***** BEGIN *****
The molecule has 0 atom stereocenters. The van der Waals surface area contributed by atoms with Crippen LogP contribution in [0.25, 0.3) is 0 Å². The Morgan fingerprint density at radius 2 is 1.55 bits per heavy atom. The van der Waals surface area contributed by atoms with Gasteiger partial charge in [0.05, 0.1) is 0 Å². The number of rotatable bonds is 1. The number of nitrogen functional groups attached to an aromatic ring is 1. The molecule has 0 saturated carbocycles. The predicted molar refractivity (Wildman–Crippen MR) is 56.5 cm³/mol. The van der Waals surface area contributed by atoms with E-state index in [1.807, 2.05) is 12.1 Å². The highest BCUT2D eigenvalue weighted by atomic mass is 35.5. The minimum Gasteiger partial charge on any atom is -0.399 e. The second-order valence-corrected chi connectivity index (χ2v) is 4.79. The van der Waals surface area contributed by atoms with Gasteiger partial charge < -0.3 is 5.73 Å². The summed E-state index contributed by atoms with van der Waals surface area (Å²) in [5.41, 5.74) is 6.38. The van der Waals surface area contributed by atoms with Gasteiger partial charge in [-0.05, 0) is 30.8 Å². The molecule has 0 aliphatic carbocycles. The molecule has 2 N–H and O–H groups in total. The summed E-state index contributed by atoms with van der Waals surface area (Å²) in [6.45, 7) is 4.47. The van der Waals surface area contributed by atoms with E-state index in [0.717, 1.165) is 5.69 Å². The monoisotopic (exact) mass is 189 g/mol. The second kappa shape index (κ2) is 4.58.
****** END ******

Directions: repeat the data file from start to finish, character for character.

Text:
The molecule has 0 atom stereocenters. The van der Waals surface area contributed by atoms with Crippen LogP contribution in [0.25, 0.3) is 0 Å². The Morgan fingerprint density at radius 2 is 1.55 bits per heavy atom. The van der Waals surface area contributed by atoms with Gasteiger partial charge in [0.05, 0.1) is 0 Å². The number of rotatable bonds is 1. The number of nitrogen functional groups attached to an aromatic ring is 1. The molecule has 0 saturated carbocycles. The predicted molar refractivity (Wildman–Crippen MR) is 56.5 cm³/mol. The van der Waals surface area contributed by atoms with E-state index in [1.807, 2.05) is 12.1 Å². The highest BCUT2D eigenvalue weighted by atomic mass is 35.5. The minimum Gasteiger partial charge on any atom is -0.399 e. The second-order valence-corrected chi connectivity index (χ2v) is 4.79. The van der Waals surface area contributed by atoms with Gasteiger partial charge < -0.3 is 5.73 Å². The summed E-state index contributed by atoms with van der Waals surface area (Å²) in [5.41, 5.74) is 6.38. The van der Waals surface area contributed by atoms with Gasteiger partial charge in [-0.05, 0) is 30.8 Å². The molecule has 0 aliphatic carbocycles. The molecule has 2 N–H and O–H groups in total. The summed E-state index contributed by atoms with van der Waals surface area (Å²) in [6.45, 7) is 4.47. The van der Waals surface area contributed by atoms with E-state index in [0.717, 1.165) is 5.69 Å². The monoisotopic (exact) mass is 189 g/mol. The second kappa shape index (κ2) is 4.58.